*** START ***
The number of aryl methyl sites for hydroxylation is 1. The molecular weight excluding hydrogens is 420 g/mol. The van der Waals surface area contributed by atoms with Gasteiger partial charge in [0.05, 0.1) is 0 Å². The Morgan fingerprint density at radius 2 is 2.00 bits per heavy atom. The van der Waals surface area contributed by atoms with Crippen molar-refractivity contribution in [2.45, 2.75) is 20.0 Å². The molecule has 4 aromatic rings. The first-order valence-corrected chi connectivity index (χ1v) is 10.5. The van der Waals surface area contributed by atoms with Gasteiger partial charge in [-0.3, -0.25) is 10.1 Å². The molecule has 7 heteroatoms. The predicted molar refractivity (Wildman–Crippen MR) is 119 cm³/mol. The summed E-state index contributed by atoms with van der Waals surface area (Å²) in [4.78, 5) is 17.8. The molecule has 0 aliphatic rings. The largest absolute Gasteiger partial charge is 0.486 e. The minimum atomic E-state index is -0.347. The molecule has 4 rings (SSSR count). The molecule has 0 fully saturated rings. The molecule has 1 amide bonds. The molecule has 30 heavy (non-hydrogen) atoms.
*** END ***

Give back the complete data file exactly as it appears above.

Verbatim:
The number of aryl methyl sites for hydroxylation is 1. The molecular weight excluding hydrogens is 420 g/mol. The van der Waals surface area contributed by atoms with Gasteiger partial charge in [0.05, 0.1) is 0 Å². The Morgan fingerprint density at radius 2 is 2.00 bits per heavy atom. The van der Waals surface area contributed by atoms with Crippen molar-refractivity contribution in [2.45, 2.75) is 20.0 Å². The molecule has 4 aromatic rings. The first-order valence-corrected chi connectivity index (χ1v) is 10.5. The van der Waals surface area contributed by atoms with Gasteiger partial charge in [-0.3, -0.25) is 10.1 Å². The molecule has 7 heteroatoms. The predicted molar refractivity (Wildman–Crippen MR) is 119 cm³/mol. The summed E-state index contributed by atoms with van der Waals surface area (Å²) in [4.78, 5) is 17.8. The molecule has 0 aliphatic rings. The largest absolute Gasteiger partial charge is 0.486 e. The minimum atomic E-state index is -0.347. The molecule has 4 rings (SSSR count). The molecule has 0 fully saturated rings. The molecule has 1 amide bonds. The molecule has 30 heavy (non-hydrogen) atoms.